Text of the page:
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Designer Skin LLC v. S & L Vitamins, Inc., et al.
Unauthorized internet reseller of plaintiff’s products is not guilty of trademark infringement, and does not cause actionable initial interest confusion, by using plaintiff’s trademarks in meta tags of website at which plaintiff’s and its competitors’ products are sold, and in...

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IMDb, Inc. v. Seventh Summit Ventures

Claim No. FA0503000436735 (NAF April 25, 2005)

In this domain name dispute brought under the Uniform Domain Name Dispute Resolution Policy ("UDRP"), the Panel rejects complainant IMDb's claim that Seven Summit Venture's registration and use of the domain name runs afoul of complainant's rights under the UDRP.  The Panel reached this result because the domain name is neither identical nor sufficiently similar to complainant's mark to entitle complainant to relief.

Complainant IMDb, Inc. operates the Internet Movie Database at the domain  One of the web's most popular sites, Imdb's database contains extensive information about movies.  Complainant has been using the Imdb mark in connection with its operations since in or about 1995.  It obtained a US trademark registration for its mark in or about 2000.

Respondent registered the domain in August 1997.  Described by the panel as a "cybersquatter" it presently operates a website at the domain which contains advertisements for various products which ads can be reviewed via a search engine.  On opening the site, a user will initially see ads for DVRs.  Subsequent searches for additional items will reveal additional ads for those items.  Respondent did not reply to IMDb's complaint.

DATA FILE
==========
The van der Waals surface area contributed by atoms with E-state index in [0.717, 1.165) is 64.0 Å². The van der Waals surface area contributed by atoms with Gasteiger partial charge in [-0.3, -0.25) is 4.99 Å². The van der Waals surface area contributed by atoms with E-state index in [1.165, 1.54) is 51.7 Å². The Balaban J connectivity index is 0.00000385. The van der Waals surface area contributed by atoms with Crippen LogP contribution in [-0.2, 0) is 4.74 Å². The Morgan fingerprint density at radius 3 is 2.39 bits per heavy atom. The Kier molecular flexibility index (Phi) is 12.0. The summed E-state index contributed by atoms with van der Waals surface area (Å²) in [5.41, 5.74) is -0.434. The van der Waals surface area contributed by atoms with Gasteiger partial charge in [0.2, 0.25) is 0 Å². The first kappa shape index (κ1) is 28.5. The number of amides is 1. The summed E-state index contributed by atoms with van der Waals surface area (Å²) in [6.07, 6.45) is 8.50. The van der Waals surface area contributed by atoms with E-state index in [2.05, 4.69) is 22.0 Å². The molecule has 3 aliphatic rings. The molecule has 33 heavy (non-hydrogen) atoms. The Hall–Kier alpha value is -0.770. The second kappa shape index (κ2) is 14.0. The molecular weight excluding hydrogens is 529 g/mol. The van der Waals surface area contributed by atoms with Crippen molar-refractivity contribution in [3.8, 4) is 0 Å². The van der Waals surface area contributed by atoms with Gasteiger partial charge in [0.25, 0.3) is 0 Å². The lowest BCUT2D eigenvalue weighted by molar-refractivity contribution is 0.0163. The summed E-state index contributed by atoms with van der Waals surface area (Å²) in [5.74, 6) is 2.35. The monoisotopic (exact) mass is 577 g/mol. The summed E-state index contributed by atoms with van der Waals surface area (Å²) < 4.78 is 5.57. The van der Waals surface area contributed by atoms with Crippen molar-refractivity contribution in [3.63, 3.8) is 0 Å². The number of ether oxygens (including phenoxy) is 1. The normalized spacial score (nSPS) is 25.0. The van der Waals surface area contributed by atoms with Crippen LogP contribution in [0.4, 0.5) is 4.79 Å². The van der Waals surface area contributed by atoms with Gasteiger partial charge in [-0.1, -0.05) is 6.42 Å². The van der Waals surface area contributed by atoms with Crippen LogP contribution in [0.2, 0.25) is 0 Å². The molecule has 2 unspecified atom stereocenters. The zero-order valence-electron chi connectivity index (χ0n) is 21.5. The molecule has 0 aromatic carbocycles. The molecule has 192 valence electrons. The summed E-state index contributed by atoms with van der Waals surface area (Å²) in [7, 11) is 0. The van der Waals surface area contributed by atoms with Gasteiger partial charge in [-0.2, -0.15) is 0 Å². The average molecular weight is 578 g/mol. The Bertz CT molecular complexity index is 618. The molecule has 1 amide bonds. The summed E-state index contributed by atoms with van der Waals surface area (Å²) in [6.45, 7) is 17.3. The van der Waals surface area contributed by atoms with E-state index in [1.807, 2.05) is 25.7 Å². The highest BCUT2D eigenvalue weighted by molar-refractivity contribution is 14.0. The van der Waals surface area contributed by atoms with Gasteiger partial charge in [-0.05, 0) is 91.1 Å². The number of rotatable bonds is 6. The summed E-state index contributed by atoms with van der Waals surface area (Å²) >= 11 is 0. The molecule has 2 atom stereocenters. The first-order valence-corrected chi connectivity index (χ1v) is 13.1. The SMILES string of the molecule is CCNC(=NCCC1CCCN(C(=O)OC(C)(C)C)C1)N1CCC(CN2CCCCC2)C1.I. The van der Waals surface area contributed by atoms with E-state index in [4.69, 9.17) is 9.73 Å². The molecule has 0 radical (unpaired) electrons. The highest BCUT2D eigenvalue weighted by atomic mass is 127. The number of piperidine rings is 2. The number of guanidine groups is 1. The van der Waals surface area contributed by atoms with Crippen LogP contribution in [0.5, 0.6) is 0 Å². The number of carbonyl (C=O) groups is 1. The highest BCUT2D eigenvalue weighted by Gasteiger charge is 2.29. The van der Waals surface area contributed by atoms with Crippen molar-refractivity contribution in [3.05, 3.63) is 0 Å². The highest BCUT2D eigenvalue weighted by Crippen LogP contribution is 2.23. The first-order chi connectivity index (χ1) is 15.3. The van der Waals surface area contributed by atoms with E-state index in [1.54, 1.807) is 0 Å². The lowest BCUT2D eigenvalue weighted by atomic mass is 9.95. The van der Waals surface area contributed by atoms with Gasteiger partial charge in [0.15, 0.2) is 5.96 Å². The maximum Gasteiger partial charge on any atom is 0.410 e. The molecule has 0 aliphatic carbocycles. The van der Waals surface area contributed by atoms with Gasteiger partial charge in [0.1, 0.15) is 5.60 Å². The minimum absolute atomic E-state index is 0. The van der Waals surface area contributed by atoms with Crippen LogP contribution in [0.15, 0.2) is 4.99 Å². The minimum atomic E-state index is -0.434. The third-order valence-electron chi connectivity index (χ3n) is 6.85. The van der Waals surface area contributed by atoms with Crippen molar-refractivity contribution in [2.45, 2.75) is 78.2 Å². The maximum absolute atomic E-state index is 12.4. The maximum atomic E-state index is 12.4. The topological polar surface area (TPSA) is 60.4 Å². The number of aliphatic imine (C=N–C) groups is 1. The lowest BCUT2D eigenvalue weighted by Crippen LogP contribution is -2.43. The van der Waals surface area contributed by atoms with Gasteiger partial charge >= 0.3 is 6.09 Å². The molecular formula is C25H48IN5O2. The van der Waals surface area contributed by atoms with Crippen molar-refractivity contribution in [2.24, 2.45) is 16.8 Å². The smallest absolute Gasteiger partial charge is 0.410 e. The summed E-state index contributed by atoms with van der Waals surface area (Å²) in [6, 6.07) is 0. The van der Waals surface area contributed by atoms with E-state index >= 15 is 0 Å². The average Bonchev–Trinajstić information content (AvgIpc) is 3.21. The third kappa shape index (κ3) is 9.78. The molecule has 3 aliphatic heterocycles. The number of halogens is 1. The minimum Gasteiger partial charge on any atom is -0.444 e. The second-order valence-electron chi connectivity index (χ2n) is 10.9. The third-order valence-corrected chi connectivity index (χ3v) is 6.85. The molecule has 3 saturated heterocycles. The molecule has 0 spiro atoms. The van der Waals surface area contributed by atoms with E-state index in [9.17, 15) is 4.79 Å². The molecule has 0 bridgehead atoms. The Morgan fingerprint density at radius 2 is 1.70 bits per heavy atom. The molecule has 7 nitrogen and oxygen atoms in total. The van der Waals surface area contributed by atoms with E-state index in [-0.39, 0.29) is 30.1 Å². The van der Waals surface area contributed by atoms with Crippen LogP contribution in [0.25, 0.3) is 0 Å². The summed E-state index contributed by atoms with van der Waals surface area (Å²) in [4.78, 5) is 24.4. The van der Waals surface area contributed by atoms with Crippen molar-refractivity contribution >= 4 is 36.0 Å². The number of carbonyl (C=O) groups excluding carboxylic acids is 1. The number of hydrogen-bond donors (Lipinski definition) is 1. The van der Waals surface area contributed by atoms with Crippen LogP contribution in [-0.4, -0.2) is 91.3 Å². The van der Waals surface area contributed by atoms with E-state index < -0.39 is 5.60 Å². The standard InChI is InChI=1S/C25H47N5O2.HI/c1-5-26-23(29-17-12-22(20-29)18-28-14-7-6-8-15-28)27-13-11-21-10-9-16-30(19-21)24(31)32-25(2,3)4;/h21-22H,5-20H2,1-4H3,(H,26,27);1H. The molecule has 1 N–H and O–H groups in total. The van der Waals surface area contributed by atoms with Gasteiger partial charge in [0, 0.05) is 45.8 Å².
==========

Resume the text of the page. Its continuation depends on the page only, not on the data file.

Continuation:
Nonetheless, the Panel refused to grant IMDb relief under the UDRP.  To be entitled to such relief, a complainant must make a three part showing:

(1) the domain name registered by respondent is identical or confusingly similar to Wal-Mart's service mark;

(2) respondent has no legitimate interests in the domain; and

(3) the domain was registered and is being used in bad faith.

The Panel held that IMDb did not show that respondent was using a domain identical or confusingly similar to that of IMDb, and hence denied relief.  Importantly, the one letter difference between the two domains, and, was sufficient in the context of these domains to prevent such confusion.  Said the panel:

The Panel finds that the domain name is not confusingly similar to Complainant's IMDB mark because in "the Internet context, consumers are aware that domain names for different Web sites are quite often similar, because of the need for language economy, and that very small differences matter."  Entrepreneur Media, Inc. v. Smith, 279 F.3d 1135, 1147 (9th Cir. 2002).  Especially in cases involving only a few letters, where those letters do not create a recognized word as is the case with "indb," the Panel may choose to consider whether the scarcity of domain names should be included in its analysis.  A primary difference between domain names and trademarks is that only one entity is able to use a single domain name; whereas many different entities are capable of using the same trademark, albeit for different goods or services.  Given the scarcity of useful and recognizable domain names, the Panel may choose to consider whether a possible confusing similarity between a domain name and mark may be trumped by the competing need to allow for diversified registrants and uses of such domain names.

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